25 June 2008

Kluster's crowd naming rights and wrongs.


In naming a product or service, it's great to have the benefits of a large focus group, but everyone who works in naming knows that it's even better to have a focussed outcome based on a good brief.

So when US based crowd sourcing company Kluster launched their recent Namethis service, DIFFUSION was both interested and abhorred all at the same time.

Kluster philosophy is based on crowdsourcing, meaning if you can get a group of passionate people working together you can get better solutions for almost any decision-making problem than with a single person. Whether its writing an online encyclopedia like Wikipedia, designing a new logo, or creating a new product or a new name, the people at Kluster think the power of the crowd is a better way to do it. They may be a little off the mark.

While there is much debate about the ethical, social, and economic implications of crowdsourcing, it's a popular outcome of Web 2.0 but not without it's detractors. I'm going to join the critics.

Firstly, what's interesting about the whole naming proposition, is the idea that naming can be made simple and the result usable. It's a very clear three phase process that includes a company or individual paying the $99 fee, posting it up for 48 hours and letting people put their suggestions and then what is described a ssome" fancy math machine" makes some decisions (?) and payment is apportioned out to the crowd.

Sure, there's some good names in some of the suggestions but the outcomes seem bizarre and, in many cases, unusable. A case in point. An organic skincare company gets the name Altitude. The brief:

A unique combination of pure, natural and organic ingredients from the Swiss Alps that is USDA and ECOCERT certified natural and organic skin care. Rare medicinal plants plants found at very high elevations are combined with essential oils to nourish and protect the skin from losing moisture and keep the skin beautiful and healthy. The high elevations and exposure to extreme temperature and humidity changes and high UV has resulted in plants that have developed protective factors that have proven to be beneficial to our skin.


The result is 275 names including Altitude, of which 12,523 watts of power were invested in the project to come up with the name. Or by my calculations 576kWH. or around $172, depending on how much energy costs per kWH where you live.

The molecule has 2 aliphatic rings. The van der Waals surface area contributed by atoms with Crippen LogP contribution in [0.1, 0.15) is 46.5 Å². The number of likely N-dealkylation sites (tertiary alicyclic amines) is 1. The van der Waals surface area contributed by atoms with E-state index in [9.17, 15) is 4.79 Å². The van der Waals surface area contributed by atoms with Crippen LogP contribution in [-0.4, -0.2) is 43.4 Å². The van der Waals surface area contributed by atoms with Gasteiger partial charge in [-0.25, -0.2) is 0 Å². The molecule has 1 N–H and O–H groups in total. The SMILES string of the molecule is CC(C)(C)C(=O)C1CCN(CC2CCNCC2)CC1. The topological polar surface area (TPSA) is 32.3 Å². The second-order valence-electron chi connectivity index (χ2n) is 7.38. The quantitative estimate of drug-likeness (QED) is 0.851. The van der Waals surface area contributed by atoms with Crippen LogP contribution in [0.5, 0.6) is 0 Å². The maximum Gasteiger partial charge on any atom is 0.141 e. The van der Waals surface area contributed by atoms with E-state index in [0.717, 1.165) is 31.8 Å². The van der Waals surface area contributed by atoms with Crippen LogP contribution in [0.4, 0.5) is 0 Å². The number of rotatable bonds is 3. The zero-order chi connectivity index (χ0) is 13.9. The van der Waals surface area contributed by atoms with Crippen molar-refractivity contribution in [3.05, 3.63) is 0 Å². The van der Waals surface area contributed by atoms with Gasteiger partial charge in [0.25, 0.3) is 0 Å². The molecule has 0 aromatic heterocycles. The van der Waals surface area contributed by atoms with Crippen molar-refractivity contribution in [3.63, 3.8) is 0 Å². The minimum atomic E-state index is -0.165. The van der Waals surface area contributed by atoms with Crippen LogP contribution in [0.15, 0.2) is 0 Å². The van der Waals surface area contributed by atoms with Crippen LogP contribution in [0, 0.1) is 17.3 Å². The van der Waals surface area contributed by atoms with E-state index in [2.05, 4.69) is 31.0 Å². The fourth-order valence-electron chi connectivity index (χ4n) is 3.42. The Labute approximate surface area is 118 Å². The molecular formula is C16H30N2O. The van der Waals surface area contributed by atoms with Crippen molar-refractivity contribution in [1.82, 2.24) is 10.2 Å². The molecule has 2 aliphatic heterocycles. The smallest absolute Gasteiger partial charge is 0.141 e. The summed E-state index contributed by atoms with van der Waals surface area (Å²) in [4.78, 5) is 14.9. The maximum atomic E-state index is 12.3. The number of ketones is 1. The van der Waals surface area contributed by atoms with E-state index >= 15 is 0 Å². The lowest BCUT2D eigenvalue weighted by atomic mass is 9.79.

Now the energy usage is all very well for green credibility, but the actual cumulative time taken by the 275 respondents could be something close to something like 91 hours, if we say that each individual spent on average 20mins on this project within the 48 hour deadline

Now if you want to attach a real monetary value for the project, it's close to three working weeks for a single individual. Or approximately $31,000 worth of value on global brand consulting naming rates (yes, I know what the rates are!) for a single consultant without any add on rates or taxes.

While it looks like incredible value and it is, what's troubling about social media being used as product naming avenue is the fact that the process, intellectual and economic value is being completely undermined.

In the case of Altitude, there's no real attempt to validate the name beyond possible domain name registration. I did a quick Whois.net check and the name Altitude is registered for the major TLDs. Forget any trademark or company name checks and any other legals registrations in whatever territory or country you wish to operate in.

With a single search engine check and I can come up with at least two global companies (Napoleon Perdis and Swiss Army) using the name Altitude as a product name. And I'm not even sure whether they have registered this name.

The likelihood of its use by the project sponsor is subsequently likely to be low, because really the exercise is just that..a exercise. Even the "winning graduate" as they are described, is unlikely to have any rights to the name if there annexure has been buried in the fine print. Sure there might be the opportunity to come up with some great names but really, Kluster proves crowdsourcing works but it doesn't prove that it's right for everyone. So far the Kluster people have come up with 10 names. The value of this $999. And to Kluster, $200.

So you see what the value is.

2 comments:

sean said...

This was a really good post! Thank you for this!

Toni said...

Kluster has stopped all payments to it's crowd of namers - it has not paid anyone in over two months and yet they continue to take on clients. The sad part is, some of the disgruntled namers badger the clients about the fact that Kluster refuses to pay anyone and does not respond to emails.
P.S. I enjoyed this post very much.